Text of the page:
From what has been shown of the poverty of the ship's cooking facilities especially for so large a company , one must infer that it would be hopeless to expect to cook food in any quantity, except when all conditions favored, and then but slowly and with much difficulty. From the fact that so many would require food at practically the same hours of the day, it is clear that there must have been distribution of food principally uncooked to groups or families, who, with the aid of servants when available , must each have prepared their own meals, cooking as occasion and opportu nity indicated; much after the manner of the steerage passengers in later days, but before those of the great ocean liners.
There appears to have been but one cook for the officers and crew of the ship, and his hands were doubtless full with their demands. It is certain that his service to the passengers must have been very slight. That "the cook" is named as one of the ship's crew who died in Plymouth harbor New England is all the knowledge we have concerning him.
The use of and dependence upon tea and coffee, now so universal, and at sea so seemingly indispensable, was then unknown, beer supplying their places, and this happily did not have to be prepared with fire. Our Pilgrim Fathers were by no means "total abstainers," and sadly bewailed being deprived of their beer when the supply failed. They also made general and habitual moderate use of wine and spirits, though they sharply interdicted and promptly punished their abuse. In the absence of cooking facilities, it became necessary in that day to rely chiefly upon such articles of food as did not require to be prepared by heat, such as biscuit hard bread , butter, cheese "Holland cheese" was a chief staple with the Pilgrims , "haberdyne" or dried salt codfish , smoked herring, smoked "cured " ham and bacon, "dried neat's tongues," preserved and "potted" meats a very limited list in that day , fruits, etc.
Mush, oatmeal, pease-puddings, pickled eggs, sausage meats, salt beef and pork, bacon, "spiced beef," such few vegetables as they had chiefly cabbages, turnips, and onions,--there were no potatoes in that day , etc. Except as dried or preserved fruits, vegetables notably onions , limes, lemon juice, and the free use of vinegar feebly counteracted, their food was distinctively stimulant of scorbutic and tuberculosis disease, which constant exposure to cold and wet and the overcrowded state of the ship could but increase and aggravate.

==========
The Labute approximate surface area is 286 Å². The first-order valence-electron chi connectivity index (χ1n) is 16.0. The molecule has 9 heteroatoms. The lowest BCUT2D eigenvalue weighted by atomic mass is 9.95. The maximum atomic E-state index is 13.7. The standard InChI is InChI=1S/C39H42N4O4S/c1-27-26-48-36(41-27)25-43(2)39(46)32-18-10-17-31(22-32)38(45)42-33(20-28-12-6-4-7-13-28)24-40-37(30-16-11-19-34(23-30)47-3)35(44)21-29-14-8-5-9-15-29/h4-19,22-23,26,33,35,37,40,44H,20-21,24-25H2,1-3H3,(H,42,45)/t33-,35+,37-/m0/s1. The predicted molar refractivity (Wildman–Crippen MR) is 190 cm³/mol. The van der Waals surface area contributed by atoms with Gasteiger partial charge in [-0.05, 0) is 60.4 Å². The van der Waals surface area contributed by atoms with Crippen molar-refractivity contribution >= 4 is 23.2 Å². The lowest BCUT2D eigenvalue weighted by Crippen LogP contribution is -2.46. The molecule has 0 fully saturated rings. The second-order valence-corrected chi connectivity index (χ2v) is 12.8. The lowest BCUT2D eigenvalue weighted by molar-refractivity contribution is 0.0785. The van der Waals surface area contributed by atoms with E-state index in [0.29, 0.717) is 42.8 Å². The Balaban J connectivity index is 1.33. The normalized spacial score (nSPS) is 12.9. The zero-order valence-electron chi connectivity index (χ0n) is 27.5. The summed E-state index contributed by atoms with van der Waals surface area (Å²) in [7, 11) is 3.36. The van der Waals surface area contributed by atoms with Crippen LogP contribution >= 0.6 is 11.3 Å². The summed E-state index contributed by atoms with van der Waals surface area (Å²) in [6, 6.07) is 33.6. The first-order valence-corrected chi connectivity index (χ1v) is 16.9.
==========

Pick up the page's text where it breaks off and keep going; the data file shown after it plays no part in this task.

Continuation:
Bradford narrates of one of the crew of the MAY-FLOWER when in Plymouth harbor, as suggestive of the wretched conditions prevalent in the ship, that one of his shipmates, under an agreement to care for him, "got him a little spice and made him a mess of beef, once or twice," and then deserted him. Josselyn, in his "Two Voyages to New England," gives as the result of the experience and observations had in his voyages, but a few years later, much that is interesting and of exceptional value as to the food and equipment of passengers to, and colonists in, this part of America.
It has especial interest, perhaps, for the author and his readers, in the fact that Josselyn's statements were not known until after the data given in these pages had been independently worked out from various sources, and came therefore as a gratifying confirmation of the conclusions already reached. Josselyn says as to food, as follows"The common proportion of victuals for the sea to a mess being 4 men is as followeth "2 pieces of Beef of 3 lb.
Pork seems to have been inadvertently omitted. It is of good use. It certainly cannot be accounted strange that infectious diseases, once started among them, should have run through their ranks like fire, taking both old and young. Nor is it strange that--though more inured to hardship and the conditions of sea life--with the extreme and unusual exposure of boat service on the New England coast in mid winter, often wading in the icy water and living aboard ship in a highly infected atmosphere, the seamen should have succumbed to disease in almost equal ratio with the colonists.
The author is prepared, after careful consideration, to accept and professionally indorse, with few exceptions, the conclusions as to the probable character of the decimating diseases of the passengers and crew of the MAY-FLOWER, so ably and interestingly presented by Dr. Edward E.
It would, in view of the hardship of the voyage, have been very remarkable if this had not been the case. It would have been still more remarkable if the ill-conditioned, thin- blooded, town-bred "servants" and apprentices had not suffered first and most. It is significant that eight out of nine of the male "servants" should have died in the first four months. It was impossible that scurvy should not have been prevalent with both passengers and crew. If clearing at a custom-house of to-day her manifest would excite no little interest and surprise.